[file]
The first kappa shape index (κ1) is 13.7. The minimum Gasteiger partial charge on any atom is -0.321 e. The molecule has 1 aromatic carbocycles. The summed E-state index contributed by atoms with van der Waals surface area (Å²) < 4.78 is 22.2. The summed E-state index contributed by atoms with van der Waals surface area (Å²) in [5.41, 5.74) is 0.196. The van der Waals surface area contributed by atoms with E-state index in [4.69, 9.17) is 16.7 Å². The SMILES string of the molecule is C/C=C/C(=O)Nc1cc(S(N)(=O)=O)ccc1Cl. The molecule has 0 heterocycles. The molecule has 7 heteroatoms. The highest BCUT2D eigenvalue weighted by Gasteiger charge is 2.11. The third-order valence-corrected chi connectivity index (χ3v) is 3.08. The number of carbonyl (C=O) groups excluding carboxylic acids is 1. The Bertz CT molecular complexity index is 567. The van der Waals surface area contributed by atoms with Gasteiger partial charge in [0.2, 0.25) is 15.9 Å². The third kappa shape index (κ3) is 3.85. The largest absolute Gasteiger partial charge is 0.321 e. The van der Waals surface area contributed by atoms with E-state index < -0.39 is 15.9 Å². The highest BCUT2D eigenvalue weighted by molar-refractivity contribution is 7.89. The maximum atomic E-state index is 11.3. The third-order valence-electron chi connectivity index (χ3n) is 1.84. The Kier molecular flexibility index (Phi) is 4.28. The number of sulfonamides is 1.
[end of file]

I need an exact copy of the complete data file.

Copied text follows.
The first kappa shape index (κ1) is 13.7. The minimum Gasteiger partial charge on any atom is -0.321 e. The molecule has 1 aromatic carbocycles. The summed E-state index contributed by atoms with van der Waals surface area (Å²) < 4.78 is 22.2. The summed E-state index contributed by atoms with van der Waals surface area (Å²) in [5.41, 5.74) is 0.196. The van der Waals surface area contributed by atoms with E-state index in [4.69, 9.17) is 16.7 Å². The SMILES string of the molecule is C/C=C/C(=O)Nc1cc(S(N)(=O)=O)ccc1Cl. The molecule has 0 heterocycles. The molecule has 7 heteroatoms. The highest BCUT2D eigenvalue weighted by Gasteiger charge is 2.11. The third-order valence-corrected chi connectivity index (χ3v) is 3.08. The number of carbonyl (C=O) groups excluding carboxylic acids is 1. The Bertz CT molecular complexity index is 567. The van der Waals surface area contributed by atoms with Gasteiger partial charge in [0.2, 0.25) is 15.9 Å². The third kappa shape index (κ3) is 3.85. The largest absolute Gasteiger partial charge is 0.321 e. The van der Waals surface area contributed by atoms with E-state index < -0.39 is 15.9 Å². The highest BCUT2D eigenvalue weighted by molar-refractivity contribution is 7.89. The maximum atomic E-state index is 11.3. The third-order valence-electron chi connectivity index (χ3n) is 1.84. The Kier molecular flexibility index (Phi) is 4.28. The number of sulfonamides is 1.